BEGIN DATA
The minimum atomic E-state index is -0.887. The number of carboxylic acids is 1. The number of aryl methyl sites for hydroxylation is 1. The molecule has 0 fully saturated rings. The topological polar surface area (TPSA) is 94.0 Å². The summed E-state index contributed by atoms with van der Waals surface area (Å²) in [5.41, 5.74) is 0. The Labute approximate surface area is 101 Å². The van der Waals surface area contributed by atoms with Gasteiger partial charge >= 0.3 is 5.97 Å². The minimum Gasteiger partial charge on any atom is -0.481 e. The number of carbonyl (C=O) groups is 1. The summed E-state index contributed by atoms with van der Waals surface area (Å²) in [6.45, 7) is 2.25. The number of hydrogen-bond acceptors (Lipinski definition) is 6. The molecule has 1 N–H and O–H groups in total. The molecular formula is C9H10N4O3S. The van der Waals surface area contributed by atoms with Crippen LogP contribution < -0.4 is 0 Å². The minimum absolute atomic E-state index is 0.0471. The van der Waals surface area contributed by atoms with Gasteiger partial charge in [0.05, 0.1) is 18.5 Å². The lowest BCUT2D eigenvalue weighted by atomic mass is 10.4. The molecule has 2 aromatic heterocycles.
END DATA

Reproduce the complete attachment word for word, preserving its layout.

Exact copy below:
The minimum atomic E-state index is -0.887. The number of carboxylic acids is 1. The number of aryl methyl sites for hydroxylation is 1. The molecule has 0 fully saturated rings. The topological polar surface area (TPSA) is 94.0 Å². The summed E-state index contributed by atoms with van der Waals surface area (Å²) in [5.41, 5.74) is 0. The Labute approximate surface area is 101 Å². The van der Waals surface area contributed by atoms with Gasteiger partial charge >= 0.3 is 5.97 Å². The minimum Gasteiger partial charge on any atom is -0.481 e. The number of carbonyl (C=O) groups is 1. The summed E-state index contributed by atoms with van der Waals surface area (Å²) in [6.45, 7) is 2.25. The number of hydrogen-bond acceptors (Lipinski definition) is 6. The molecule has 1 N–H and O–H groups in total. The molecular formula is C9H10N4O3S. The van der Waals surface area contributed by atoms with Crippen LogP contribution < -0.4 is 0 Å². The minimum absolute atomic E-state index is 0.0471. The van der Waals surface area contributed by atoms with Gasteiger partial charge in [0.05, 0.1) is 18.5 Å². The lowest BCUT2D eigenvalue weighted by atomic mass is 10.4. The molecule has 2 aromatic heterocycles.